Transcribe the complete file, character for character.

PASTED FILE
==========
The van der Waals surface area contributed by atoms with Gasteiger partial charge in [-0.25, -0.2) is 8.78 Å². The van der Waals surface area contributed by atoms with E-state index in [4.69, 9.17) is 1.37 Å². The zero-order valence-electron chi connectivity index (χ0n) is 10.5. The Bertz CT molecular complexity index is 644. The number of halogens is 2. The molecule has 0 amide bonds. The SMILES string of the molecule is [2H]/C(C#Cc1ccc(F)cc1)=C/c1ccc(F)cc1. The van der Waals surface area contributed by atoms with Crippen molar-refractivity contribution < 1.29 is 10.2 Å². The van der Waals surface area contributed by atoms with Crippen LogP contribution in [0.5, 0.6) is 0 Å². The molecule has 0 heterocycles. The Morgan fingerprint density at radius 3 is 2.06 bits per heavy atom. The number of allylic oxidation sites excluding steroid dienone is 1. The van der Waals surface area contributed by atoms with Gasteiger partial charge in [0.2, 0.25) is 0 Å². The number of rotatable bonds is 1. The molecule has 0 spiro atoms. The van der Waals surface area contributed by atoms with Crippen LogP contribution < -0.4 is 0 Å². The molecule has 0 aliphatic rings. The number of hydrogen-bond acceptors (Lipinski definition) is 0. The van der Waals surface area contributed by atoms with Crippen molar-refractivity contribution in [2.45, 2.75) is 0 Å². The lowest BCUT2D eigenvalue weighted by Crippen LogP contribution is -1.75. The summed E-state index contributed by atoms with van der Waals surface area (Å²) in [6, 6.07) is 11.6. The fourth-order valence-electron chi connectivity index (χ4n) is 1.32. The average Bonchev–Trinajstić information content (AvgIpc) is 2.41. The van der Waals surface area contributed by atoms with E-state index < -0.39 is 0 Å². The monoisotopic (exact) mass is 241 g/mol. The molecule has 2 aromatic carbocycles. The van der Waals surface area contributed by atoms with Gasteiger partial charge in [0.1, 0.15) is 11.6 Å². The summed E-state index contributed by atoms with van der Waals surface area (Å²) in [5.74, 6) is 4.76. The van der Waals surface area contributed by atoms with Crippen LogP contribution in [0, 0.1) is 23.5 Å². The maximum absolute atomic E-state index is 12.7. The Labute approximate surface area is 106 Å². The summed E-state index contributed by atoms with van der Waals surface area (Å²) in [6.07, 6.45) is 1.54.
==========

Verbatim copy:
The van der Waals surface area contributed by atoms with Gasteiger partial charge in [-0.25, -0.2) is 8.78 Å². The van der Waals surface area contributed by atoms with E-state index in [4.69, 9.17) is 1.37 Å². The zero-order valence-electron chi connectivity index (χ0n) is 10.5. The Bertz CT molecular complexity index is 644. The number of halogens is 2. The molecule has 0 amide bonds. The SMILES string of the molecule is [2H]/C(C#Cc1ccc(F)cc1)=C/c1ccc(F)cc1. The van der Waals surface area contributed by atoms with Crippen molar-refractivity contribution < 1.29 is 10.2 Å². The van der Waals surface area contributed by atoms with Crippen LogP contribution in [0.5, 0.6) is 0 Å². The molecule has 0 heterocycles. The Morgan fingerprint density at radius 3 is 2.06 bits per heavy atom. The number of allylic oxidation sites excluding steroid dienone is 1. The van der Waals surface area contributed by atoms with Gasteiger partial charge in [0.2, 0.25) is 0 Å². The number of rotatable bonds is 1. The molecule has 0 spiro atoms. The van der Waals surface area contributed by atoms with Crippen LogP contribution < -0.4 is 0 Å². The molecule has 0 aliphatic rings. The number of hydrogen-bond acceptors (Lipinski definition) is 0. The van der Waals surface area contributed by atoms with Crippen molar-refractivity contribution in [2.45, 2.75) is 0 Å². The lowest BCUT2D eigenvalue weighted by Crippen LogP contribution is -1.75. The summed E-state index contributed by atoms with van der Waals surface area (Å²) in [6, 6.07) is 11.6. The fourth-order valence-electron chi connectivity index (χ4n) is 1.32. The average Bonchev–Trinajstić information content (AvgIpc) is 2.41. The van der Waals surface area contributed by atoms with E-state index < -0.39 is 0 Å². The monoisotopic (exact) mass is 241 g/mol. The molecule has 2 aromatic carbocycles. The van der Waals surface area contributed by atoms with Gasteiger partial charge in [0.1, 0.15) is 11.6 Å². The summed E-state index contributed by atoms with van der Waals surface area (Å²) in [5.74, 6) is 4.76. The van der Waals surface area contributed by atoms with Crippen LogP contribution in [0, 0.1) is 23.5 Å². The maximum absolute atomic E-state index is 12.7. The Labute approximate surface area is 106 Å². The summed E-state index contributed by atoms with van der Waals surface area (Å²) in [6.07, 6.45) is 1.54.